Manufacturers often make their axe handles thicker than they should be. This can reduce the power in your swing and result in hand strain. Thinning an axe handle is well worth the effort and no expensive tools are required to get the job done.
In this guide, we’ll walk you through how to thin an axe handle. Before getting started, you may want to check out our article on what thickness an axe handle should be. After all, you don’t want to make changes to an axe that’s already the right proportions.
What do I need to thin an axe handle?
To thin an axe, a plain-edged knife will work well. Although any size will work, a straight blade that’s roughly 6” is ideal. The bit doesn’t need to be razor-sharp, but if it’s too dull, then your job will be made harder.
The benefit of using a knife is that it’s easy to scrape the whole way down the handle’s side in one go, resulting in fine, consistent lines. It’s also great for removing varnish. If your blade isn’t really sharp, it’ll mean more work though.
If you don’t have a decent knife lying around, you can use a belt sander, rasp, or spokeshave. Each tool has its advantages so keep reading to find out which is best for your axe.
How to thin axe handles
With a knife
Hold the knife in your dominant hand with the axe secured firmly in a vice. If you don’t have a vice handy, you can swing the blade firmly into a stump. If it’s still moving around, use a mallet to bash the head further into the wood. Any movement could affect the final result so make sure the tool is firmly held in position.
Begin scraping off paper-thin layers of wood by dragging the knife’s blade down the handle. Instead of angling the blade into the wood grain, hold the knife at a right angle to the handle and scrape. In other words, if the handle was lying flat on the ground, the knife’s blade would be held straight up and down.
Give each side of the axe equal attention so that you get an even result. Continue scraping until you’re happy with the profile and girth of the haft.
Pros and cons of a knife: A knife provides a smooth finish, but you may also want to use fine grit sandpaper to finish it off.
With a rasp
A quality rasp will make easy work of removing material, so it’s a great option if you need to do a lot of thinning. Really thick handles like those on a Hultafors are good for rasping, then finishing with a knife blade.
Hold the rasp in your dominant hand with the axe secured firmly in a vice. You can also swing the blade firmly into a stump to keep it in place.
As you file down the wood, start near the head of the axe, working on getting the profile right, then work your way down the handle. You can take off a lot of wood quickly so don’t go too aggressive. Try to push the file forward in a diagonal motion, slowly working down the handle’s length.
Once you’re happy with the thickness, use a knife or sandpaper to finish it off.
Pros and cons of a rasp: If you’re looking to shape the axe handle so that it has beveled edges, or a flat side then rasps are great for this. You get excellent control of how the handle is shaped. For super-fast reducing of axe handles, consider using a Japanese saw rasp that tears through wood and never clogs.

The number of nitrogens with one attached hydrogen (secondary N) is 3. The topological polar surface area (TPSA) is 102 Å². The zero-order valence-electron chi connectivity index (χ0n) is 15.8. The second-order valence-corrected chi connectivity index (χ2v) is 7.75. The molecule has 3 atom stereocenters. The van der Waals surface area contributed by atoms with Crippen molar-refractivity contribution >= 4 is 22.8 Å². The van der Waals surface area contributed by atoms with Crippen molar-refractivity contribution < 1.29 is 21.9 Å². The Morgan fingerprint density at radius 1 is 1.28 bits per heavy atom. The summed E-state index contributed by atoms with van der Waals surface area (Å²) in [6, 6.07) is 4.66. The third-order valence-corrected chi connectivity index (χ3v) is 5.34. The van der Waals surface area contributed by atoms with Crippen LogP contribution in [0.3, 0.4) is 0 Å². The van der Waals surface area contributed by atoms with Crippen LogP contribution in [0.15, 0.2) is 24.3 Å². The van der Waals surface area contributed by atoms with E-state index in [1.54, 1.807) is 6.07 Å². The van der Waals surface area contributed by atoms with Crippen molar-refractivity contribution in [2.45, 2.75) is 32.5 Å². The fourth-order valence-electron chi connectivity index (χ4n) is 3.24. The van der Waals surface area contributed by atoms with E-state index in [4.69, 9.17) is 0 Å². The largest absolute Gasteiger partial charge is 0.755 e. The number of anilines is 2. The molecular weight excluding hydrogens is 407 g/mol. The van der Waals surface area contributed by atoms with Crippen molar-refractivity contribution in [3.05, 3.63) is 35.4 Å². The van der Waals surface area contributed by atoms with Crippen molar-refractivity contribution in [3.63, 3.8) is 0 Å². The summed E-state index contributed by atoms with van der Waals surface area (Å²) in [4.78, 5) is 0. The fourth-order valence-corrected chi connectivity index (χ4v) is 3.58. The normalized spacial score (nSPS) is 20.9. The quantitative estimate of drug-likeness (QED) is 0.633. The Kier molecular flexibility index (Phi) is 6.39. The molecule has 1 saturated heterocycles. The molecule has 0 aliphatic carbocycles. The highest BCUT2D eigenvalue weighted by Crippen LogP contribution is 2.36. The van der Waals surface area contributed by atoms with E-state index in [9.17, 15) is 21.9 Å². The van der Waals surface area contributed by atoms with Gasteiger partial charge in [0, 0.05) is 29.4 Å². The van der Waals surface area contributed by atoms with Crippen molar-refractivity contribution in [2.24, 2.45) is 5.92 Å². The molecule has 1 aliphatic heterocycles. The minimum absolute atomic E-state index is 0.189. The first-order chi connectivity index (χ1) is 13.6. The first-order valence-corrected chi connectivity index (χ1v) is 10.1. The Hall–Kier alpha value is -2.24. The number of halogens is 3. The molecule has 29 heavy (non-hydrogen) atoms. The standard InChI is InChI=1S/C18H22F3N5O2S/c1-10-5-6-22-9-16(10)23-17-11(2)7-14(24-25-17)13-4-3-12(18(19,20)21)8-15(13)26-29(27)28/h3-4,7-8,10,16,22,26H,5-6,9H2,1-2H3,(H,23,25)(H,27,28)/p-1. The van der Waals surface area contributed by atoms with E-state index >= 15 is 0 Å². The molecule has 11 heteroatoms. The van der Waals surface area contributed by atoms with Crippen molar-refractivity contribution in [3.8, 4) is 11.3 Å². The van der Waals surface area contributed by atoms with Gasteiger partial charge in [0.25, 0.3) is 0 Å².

With a spokeshave
A spokeshave is a woodworking tool that is excellent for shaping and smoothing wood. It has a handle for each hand which is connected to a blade that makes light work of thinning axe hafts.
You should use a spokeshave the same way you’d use a knife. Keep in mind this tool will remove wood quicker than a knife and requires a little more skill. You’re best to practice on some other bits of wood before getting started on an expensive axe.
Pros and cons of a spokeshave: Great control allows for controlled thinning, but it requires more skill to get a smooth, even result.
Commonly asked questions
How do I check if an axe handle is too thick?
We’ve previously mentioned our guide to proper axe handle size, but you may prefer a more subjective way of testing. To do this, you can test the bend in the haft by driving the axe head into a wood round so that it doesn’t move. Now use two fingers to push against the cheek of the axe head and see if there’s any handle bend. An overly thick handle won’t have any bend, which isn’t ideal. Once you’ve thinned it down, you should be able to slightly bend it.
Can I use a drawknife for thinning an axe?
A draw knife is fine for working on the eye of an axe, but it cuts too deep for thinning an axe handle. As the direction of the wood grain changes in a handle, you also risk catching an edge and damaging the wood.
Can I use a belt sander to thin an axe?
Using coarse grit paper on a belt sander will allow you to thin wood handles. They’re great for achieving perfectly shaped oval and flat-sided handles. It’s easy to mess this up though, so this option is best for experienced users.
Take a look at old photos of lumberjacks and you’ll notice their felling axes have thinner handles than most of the ones sold in stores today. In some cases, you may want to thin your axe if it’s too big. This will give you better control of your swing, providing more power and accuracy. You’ll also be able to swing for longer without straining your hands.
A knife or rasp are both useful tools for thinning an axe. The more experienced woodworkers may prefer to use a belt sander or spokeshave, but they won’t provide a huge advantage over simpler tools.